The knowledge and attitude of the participants toward FGM/C and its complications are summarized in Table 3. The most common belief regarding the performance of FGM/C was the ancient traditions of the area (57.1%). Religious instructions were mentioned by 30.3% of the participants, while increasing self-libido (25.8%) and the partners’ sexual arousal (32.1%) were other common causes of performing FGM/C. Mothers had higher intention to continue the practice compared with fathers (40.6% vs. 14.9%; P < 0.001). Overall, 70.6% of those who had undergone FGM/C reported some types of complications (Table 3). UTI was the most common reported complication (60.4%) followed by procedure bleeding (56.7%), itching (51.7%), and burning sensation (46.7%). Also, 8.8% participants reported psychiatric disorders. PTSD was the most common diagnosed mental disorder.
FGM/C is a widespread practice being an ancient tradition since antiquity. It persists today primarily in Africa and among small communities in the Middle East and Asia. According to WHO reports, about 100 million women worldwide had undergone FGM/C, while 4 and 5 million procedures are performed annually among female infants and girls . The most severe and invasive subtypes of FGM/C has been reported in Somalian and Sudanese population . Several reports have described the knowledge and attitude as well as epidemiology of the FGM/C in African and Middle East countries. However, data from Iran are scarce. To the best of our knowledge, this is the ﬁrst study from Southern Iran reporting the prevalence and determinants, as well as knowledge and attitude toward FGM/C. We found that the prevalence of FGM/C was considerably high in Southern Iran despite previous reports .
The estimated prevalence of FGM/C varies widely among countries where FGM/C is a routine procedure. This is contrary to the fact that all these countries are geographically neighbors . The differences in epidemiology and characteristics of FGM/C are due to social, historical, traditional, and political variations between countries. More recent studies have demonstrated that nine out of 10 women and girls in Djibouti, Egypt, Guinea, Mali, Northern Sudan, Sierra Leone, and Somalia undergo the procedure annually . It has been also reported that about 87 million girls have undergone the procedure in 27 African countries and Yemen . In the same way, the estimated number of women who have undergone FGM/C was 28,170; 24,710; and 23,240 in Nigeria, Egypt, and Ethiopia, respectively [12,18,19]. We found that 68.5% of all women in Southern rural areas of Iran have undergone some types of FGM/C. Our results are comparable with previous reports from Southern  and Northern  Iran which showed a prevalence of 70% and 55.7%. This shows that the prevalence of FMG/C is approximately high among rural areas of Iran. The mean age of the participants in the current study was 5.6 ± 3.6 years, which was lower when compared with previous reports from Iran (9.2 ± 14.2 years) . We conclude that the practice is being performed among lower age groups in Southern Iran. The 15- to 19-year age group is considered to be the most common age for FGM/C in most African countries [17,19]. We also found that the prevalence increased by age. Interestingly, we found that some of the girls received FGM after 18 or 21 years of age.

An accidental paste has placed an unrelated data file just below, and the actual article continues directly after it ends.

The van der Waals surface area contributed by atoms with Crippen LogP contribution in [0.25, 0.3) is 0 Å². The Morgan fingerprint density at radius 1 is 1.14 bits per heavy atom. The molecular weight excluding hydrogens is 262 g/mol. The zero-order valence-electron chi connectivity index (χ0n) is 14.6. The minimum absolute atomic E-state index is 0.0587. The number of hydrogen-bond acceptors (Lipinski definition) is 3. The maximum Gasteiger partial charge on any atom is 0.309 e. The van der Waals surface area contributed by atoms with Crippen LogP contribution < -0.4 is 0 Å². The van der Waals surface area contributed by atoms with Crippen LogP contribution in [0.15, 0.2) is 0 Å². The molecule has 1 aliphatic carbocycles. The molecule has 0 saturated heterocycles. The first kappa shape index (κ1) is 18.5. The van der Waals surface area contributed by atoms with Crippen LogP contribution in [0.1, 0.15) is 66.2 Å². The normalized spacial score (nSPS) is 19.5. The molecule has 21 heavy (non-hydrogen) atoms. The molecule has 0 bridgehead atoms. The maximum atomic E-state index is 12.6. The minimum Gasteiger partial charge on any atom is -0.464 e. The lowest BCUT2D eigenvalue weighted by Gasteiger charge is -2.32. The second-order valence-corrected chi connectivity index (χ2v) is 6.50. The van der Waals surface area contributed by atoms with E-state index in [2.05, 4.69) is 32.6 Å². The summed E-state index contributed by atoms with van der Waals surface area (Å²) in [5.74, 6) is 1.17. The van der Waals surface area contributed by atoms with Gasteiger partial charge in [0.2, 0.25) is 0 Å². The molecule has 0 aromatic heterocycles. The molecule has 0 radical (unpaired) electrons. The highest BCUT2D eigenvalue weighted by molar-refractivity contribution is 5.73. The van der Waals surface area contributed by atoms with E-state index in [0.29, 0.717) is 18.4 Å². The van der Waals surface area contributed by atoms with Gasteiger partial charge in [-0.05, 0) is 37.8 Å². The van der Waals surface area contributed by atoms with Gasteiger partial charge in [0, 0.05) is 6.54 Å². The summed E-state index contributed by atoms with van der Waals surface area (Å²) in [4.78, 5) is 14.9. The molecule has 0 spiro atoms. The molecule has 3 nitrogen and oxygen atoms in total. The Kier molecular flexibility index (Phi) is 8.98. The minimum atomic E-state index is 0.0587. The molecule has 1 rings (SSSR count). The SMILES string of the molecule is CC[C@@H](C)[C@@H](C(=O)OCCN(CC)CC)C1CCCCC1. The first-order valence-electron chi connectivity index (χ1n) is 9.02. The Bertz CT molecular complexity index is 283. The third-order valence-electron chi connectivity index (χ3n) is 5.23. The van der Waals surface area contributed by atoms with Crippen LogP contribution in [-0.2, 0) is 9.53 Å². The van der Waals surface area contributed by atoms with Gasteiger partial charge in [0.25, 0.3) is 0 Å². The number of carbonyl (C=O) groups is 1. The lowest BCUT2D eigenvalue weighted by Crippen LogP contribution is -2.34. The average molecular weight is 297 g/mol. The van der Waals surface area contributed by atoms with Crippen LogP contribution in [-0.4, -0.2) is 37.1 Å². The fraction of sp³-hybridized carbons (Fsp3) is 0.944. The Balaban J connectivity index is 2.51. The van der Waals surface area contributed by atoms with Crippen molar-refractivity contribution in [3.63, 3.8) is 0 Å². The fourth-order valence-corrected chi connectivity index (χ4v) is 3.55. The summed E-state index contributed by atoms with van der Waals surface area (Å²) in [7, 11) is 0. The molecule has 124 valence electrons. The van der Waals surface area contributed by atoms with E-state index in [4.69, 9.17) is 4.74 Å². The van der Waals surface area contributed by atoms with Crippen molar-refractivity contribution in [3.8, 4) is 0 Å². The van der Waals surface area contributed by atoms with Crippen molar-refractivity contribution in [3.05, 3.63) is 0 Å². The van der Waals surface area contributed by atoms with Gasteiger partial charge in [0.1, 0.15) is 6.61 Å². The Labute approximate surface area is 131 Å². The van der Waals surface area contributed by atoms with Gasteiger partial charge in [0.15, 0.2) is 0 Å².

The age at which FGM is performed varies between countries and even from area to area within the same country; sometimes, it is performed soon after birth and sometimes before marriage [5,6]. We found that the procedure is mostly performed by local circumcisers (47.4%) and grandmothers (39.2%). This is consistent with other studies. Pashaei  indicated that the majority of mutilations were performed by traditional midwives and old women (96.4%) who did not use anesthesia (100%). Tag-Eldin et al.  also showed that FGM/C among Egyptian women are mostly performed by local circumcisers who do not use local anesthesia. The data of the present study demonstrate that lower educational level is signiﬁcantly associated with increased prevalence of FGM/C, which is consistent with previous reports from Iran and African countries [14,17,21–23]. The interesting ﬁnding of this study was that the FGM/C in southern rural areas of Iran was associated with Sunni Islam as religion. In other words, those with Sunni Islam are more willing to perform the procedure and continue it. Previous reports have shown that FGM/C is associated with Islam as religion [2,16]. Taking all the studies together, it could be concluded that being older, having less education, and being currently or formerly married as opposed to never married is associated with increased odds of having been circumcised. In addition, being Muslim also increases the odds for being circumcised. We have also shown that Sunni Islam is associated with higher prevalence FGM/C when compared with Shia Islam. This could be explained due to higher prevalence of Sunni Muslims in the area. The other explanation is that the Sunni Muslims are more conservative and traditional compared with Shia Muslims in these areas of Iran. It has been also shown that being older, having less education, and being Muslim are associated with higher odds of having had a daughter circumcised . We also demonstrated that positive family history of FGM/C in grandmother, mother, and sister is signiﬁcantly associated with higher prevalence of FGM/C. Consistent with previous reports, we found that type I FGM/C was the most common performed procedure in the region [1,13,14,17,20,24]. However, clitoral nicking was even more common. This shows that the practice is performed minimized in this region which is limited to nicking and scratching the clitoris.